Swiss scientists using mathematical methods have found out that the brain consists of multidimensional geometric structures existing in four, seven and even 11 dimensions.
A team of scientists led by a team of experts from the Federal Polytechnic School of Lausanne in Switzerland discovered previously unknown complex principles of brain activity while working on the Blue Brain project, whose goal was to accurately recreate the human brain.
Within the framework of the research, scientists created a brain model on the computer and applied a section of mathematics called “algebraic topology” that describes the properties of objects and spaces, regardless of changes in their form.
Neuroscientists have found that the brain processes visual information by creating multidimensional neurological structures that decay as soon as the data becomes clear. At the same time, scientists first discovered in the brain a large number of extremely important empty cavities between multidimensional geometric structures.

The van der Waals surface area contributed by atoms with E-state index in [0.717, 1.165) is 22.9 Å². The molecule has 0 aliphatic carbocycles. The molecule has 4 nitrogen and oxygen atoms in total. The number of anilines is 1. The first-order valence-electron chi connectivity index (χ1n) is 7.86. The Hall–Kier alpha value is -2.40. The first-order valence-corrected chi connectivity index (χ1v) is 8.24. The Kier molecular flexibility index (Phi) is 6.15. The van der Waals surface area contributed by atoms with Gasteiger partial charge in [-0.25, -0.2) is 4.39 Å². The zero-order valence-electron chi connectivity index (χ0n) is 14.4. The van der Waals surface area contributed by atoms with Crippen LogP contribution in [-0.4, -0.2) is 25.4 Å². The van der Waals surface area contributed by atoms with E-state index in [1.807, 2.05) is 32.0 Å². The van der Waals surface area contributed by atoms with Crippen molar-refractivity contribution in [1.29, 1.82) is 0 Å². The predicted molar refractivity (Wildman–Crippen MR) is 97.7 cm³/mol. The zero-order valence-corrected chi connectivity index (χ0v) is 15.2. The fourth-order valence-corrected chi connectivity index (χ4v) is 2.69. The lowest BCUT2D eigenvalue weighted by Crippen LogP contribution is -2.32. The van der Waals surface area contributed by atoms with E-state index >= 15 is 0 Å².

“The appearance of large cavities during brain processing of information means that neurons in the network react to stimuli in a very organized manner,” one of the study participants said, adding that mathematics, which is usually used for network research, can not detect multidimensional structures and cavities , which scientists have found.
According to experts, it looks like the brain responds to stimuli, creating and then building a tower of multidimensional blocks. The brain begins with one-dimensional rods, then goes to the boards (2D), then to the cubes (3D), and afterwards to the more complex geometry with 4D, 5D and so on.
Blue Brain project manager Henry Markram called this discovery extremely significant. “We discovered a world that we did not even know about. Even in a small grain of the brain there are tens of millions of objects, which have up to seven dimensions. And in some networks, we counted 11 measurements, “Markram said.